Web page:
The emerging role of the IT function is to manage tools. The combination of cloud and SOA provides an abstraction that makes it easier to manage business goals. Stamas said, "We don't need to be good at managing the services and applications. We need to focus on how we construct and optimize the business processes that support our customers. It will be a hybrid environment. It is just a matter of degree."

Approaching hybrid integration

These same sentiments are echoed by Saurabh Sharma, senior analyst at Ovum. He explained that even though traditional integration approaches can support current integration needs, their long-term viability may be uncertain.

At times, on-premise integration middleware is the only suitable option.

Saurabh Sharma

There are several ways to approach hybrid integration issues or those created by the rapid rise of social, mobile and cloud platforms. The simplest and most practical approach is to combine established and cloud-based integration approaches. In this simplest case, this might just involve a combination of enterprise service bus (ESB) or SOA and Integration Platform as a Service (iPaaS).

IPaaS can be used for integration scenarios that do not involve data-intensive transactions and/or low-latency messaging, and where faster time-to-value is a critical requirement. iPaaS should be the primary approach for SaaS-to-SaaS, SaaS-to-on-premise and less-complex B2B and social integration, said Sharma.

SOA and other traditional approaches, such as extract, transform, load and electronic data interchange, are well suited to the needs of data-intensive transactions. Several ESBs available in the market can support low-latency messaging, diverse message transformations and protocol switching in real-time.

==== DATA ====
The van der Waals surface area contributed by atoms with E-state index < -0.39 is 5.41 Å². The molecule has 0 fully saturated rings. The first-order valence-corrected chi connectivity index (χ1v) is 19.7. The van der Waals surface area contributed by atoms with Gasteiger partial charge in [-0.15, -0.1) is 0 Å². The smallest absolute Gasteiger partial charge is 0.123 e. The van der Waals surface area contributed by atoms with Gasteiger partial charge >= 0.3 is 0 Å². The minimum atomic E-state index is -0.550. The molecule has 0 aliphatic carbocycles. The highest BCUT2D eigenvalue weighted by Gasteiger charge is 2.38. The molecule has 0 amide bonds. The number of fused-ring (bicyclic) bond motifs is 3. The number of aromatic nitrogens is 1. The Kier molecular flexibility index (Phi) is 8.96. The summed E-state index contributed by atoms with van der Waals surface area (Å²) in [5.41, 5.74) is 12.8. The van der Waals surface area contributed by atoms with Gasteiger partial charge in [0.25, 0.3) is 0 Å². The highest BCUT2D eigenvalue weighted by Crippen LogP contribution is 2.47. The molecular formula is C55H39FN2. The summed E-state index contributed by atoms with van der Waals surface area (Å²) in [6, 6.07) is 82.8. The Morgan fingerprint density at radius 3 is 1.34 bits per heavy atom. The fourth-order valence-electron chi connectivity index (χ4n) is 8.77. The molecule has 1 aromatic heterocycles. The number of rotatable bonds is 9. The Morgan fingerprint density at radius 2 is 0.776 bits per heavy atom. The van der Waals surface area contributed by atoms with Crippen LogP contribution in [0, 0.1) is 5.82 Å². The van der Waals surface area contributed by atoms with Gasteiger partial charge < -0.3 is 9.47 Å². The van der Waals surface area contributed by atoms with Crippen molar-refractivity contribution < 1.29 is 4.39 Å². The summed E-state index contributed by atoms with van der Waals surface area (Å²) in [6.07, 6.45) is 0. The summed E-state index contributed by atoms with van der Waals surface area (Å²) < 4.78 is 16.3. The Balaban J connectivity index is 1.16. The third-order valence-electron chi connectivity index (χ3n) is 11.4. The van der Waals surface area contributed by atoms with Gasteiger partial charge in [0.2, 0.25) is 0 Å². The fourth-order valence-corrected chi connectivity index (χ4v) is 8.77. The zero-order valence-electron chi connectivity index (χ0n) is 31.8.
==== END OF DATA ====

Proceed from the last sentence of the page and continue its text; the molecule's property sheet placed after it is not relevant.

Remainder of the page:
This can hardly be matched by any other capability delivered via the cloud, said Sharma. "At times, on-premise integration middleware is the only suitable option, because compliance and regulatory requirements prohibit movement of integration data to the cloud," he explained.

Many challenges to consider

One of the challenges is the identification of an approach best suited to each individual integration scenario. Another challenge is to ensure an optimal distribution of integration processes (across on-premise and cloud-based integration processes) according to workload requirements, which helps achieve significant TCO (total cost of ownership) savings and an efficient utilization of operational budgets.

It is important to consider at what average workload would the TCO for cloud-based integration platforms surpass that for on-premise middleware or how to develop a plan for gradually shifting appropriate integration processes to the cloud. Making the transition can require a cultural change in which integration practitioners need to develop skills suited to cloud-based integration. Sharma said, "Most of the integration practitioners have development skills related to specific middleware platforms and need to shift focus on a relatively easier and lightweight but still new integration platform or style of integration."